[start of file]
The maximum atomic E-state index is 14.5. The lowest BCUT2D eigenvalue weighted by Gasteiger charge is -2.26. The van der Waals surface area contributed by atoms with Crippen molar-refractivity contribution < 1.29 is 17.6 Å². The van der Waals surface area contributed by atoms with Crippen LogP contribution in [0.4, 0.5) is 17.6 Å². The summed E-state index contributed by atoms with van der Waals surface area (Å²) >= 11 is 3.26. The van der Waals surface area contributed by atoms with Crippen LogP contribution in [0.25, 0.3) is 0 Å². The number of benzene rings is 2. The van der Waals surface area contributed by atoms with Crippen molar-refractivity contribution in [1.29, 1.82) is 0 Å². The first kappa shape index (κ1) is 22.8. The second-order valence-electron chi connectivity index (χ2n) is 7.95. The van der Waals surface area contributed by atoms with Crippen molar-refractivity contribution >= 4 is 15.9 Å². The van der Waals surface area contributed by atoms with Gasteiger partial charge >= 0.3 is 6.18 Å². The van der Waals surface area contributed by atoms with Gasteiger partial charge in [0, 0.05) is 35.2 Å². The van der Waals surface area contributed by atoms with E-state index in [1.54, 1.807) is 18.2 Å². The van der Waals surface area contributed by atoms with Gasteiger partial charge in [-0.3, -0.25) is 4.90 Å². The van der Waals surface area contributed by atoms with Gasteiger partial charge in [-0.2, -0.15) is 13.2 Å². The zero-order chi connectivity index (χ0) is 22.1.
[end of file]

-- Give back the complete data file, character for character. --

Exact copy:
The maximum atomic E-state index is 14.5. The lowest BCUT2D eigenvalue weighted by Gasteiger charge is -2.26. The van der Waals surface area contributed by atoms with Crippen molar-refractivity contribution < 1.29 is 17.6 Å². The van der Waals surface area contributed by atoms with Crippen LogP contribution in [0.4, 0.5) is 17.6 Å². The summed E-state index contributed by atoms with van der Waals surface area (Å²) >= 11 is 3.26. The van der Waals surface area contributed by atoms with Crippen LogP contribution in [0.25, 0.3) is 0 Å². The number of benzene rings is 2. The van der Waals surface area contributed by atoms with Crippen molar-refractivity contribution in [1.29, 1.82) is 0 Å². The first kappa shape index (κ1) is 22.8. The second-order valence-electron chi connectivity index (χ2n) is 7.95. The van der Waals surface area contributed by atoms with Crippen molar-refractivity contribution >= 4 is 15.9 Å². The van der Waals surface area contributed by atoms with Gasteiger partial charge >= 0.3 is 6.18 Å². The van der Waals surface area contributed by atoms with Gasteiger partial charge in [0, 0.05) is 35.2 Å². The van der Waals surface area contributed by atoms with E-state index in [1.54, 1.807) is 18.2 Å². The van der Waals surface area contributed by atoms with Gasteiger partial charge in [-0.3, -0.25) is 4.90 Å². The van der Waals surface area contributed by atoms with Gasteiger partial charge in [-0.2, -0.15) is 13.2 Å². The zero-order chi connectivity index (χ0) is 22.1.